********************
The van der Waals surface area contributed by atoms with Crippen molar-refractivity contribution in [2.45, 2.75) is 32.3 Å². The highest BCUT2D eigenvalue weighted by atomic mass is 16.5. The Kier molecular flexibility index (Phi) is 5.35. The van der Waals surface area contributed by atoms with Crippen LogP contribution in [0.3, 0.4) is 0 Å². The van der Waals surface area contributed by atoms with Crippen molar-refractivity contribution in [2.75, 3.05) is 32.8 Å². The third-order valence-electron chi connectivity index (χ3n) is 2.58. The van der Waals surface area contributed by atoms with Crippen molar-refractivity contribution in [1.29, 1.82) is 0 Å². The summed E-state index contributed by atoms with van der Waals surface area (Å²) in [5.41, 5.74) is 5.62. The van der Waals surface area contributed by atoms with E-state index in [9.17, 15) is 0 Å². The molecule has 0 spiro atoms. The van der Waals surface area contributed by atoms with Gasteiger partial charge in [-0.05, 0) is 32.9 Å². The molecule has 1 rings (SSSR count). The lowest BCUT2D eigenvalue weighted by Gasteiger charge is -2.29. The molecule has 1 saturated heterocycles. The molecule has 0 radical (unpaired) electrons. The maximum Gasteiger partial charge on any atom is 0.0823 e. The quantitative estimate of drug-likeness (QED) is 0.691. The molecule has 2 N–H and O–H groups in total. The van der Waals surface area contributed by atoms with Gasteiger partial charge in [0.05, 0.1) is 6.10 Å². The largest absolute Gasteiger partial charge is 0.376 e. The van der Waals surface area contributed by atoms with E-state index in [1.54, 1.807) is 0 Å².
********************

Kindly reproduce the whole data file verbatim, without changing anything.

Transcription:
The van der Waals surface area contributed by atoms with Crippen molar-refractivity contribution in [2.45, 2.75) is 32.3 Å². The highest BCUT2D eigenvalue weighted by atomic mass is 16.5. The Kier molecular flexibility index (Phi) is 5.35. The van der Waals surface area contributed by atoms with Crippen LogP contribution in [0.3, 0.4) is 0 Å². The van der Waals surface area contributed by atoms with Crippen molar-refractivity contribution in [2.75, 3.05) is 32.8 Å². The third-order valence-electron chi connectivity index (χ3n) is 2.58. The van der Waals surface area contributed by atoms with Crippen molar-refractivity contribution in [1.29, 1.82) is 0 Å². The summed E-state index contributed by atoms with van der Waals surface area (Å²) in [5.41, 5.74) is 5.62. The van der Waals surface area contributed by atoms with E-state index in [9.17, 15) is 0 Å². The molecule has 0 spiro atoms. The van der Waals surface area contributed by atoms with Gasteiger partial charge in [-0.05, 0) is 32.9 Å². The molecule has 1 rings (SSSR count). The lowest BCUT2D eigenvalue weighted by Gasteiger charge is -2.29. The molecule has 1 saturated heterocycles. The molecule has 0 radical (unpaired) electrons. The maximum Gasteiger partial charge on any atom is 0.0823 e. The quantitative estimate of drug-likeness (QED) is 0.691. The molecule has 2 N–H and O–H groups in total. The van der Waals surface area contributed by atoms with Gasteiger partial charge in [0.05, 0.1) is 6.10 Å². The largest absolute Gasteiger partial charge is 0.376 e. The van der Waals surface area contributed by atoms with E-state index in [1.54, 1.807) is 0 Å².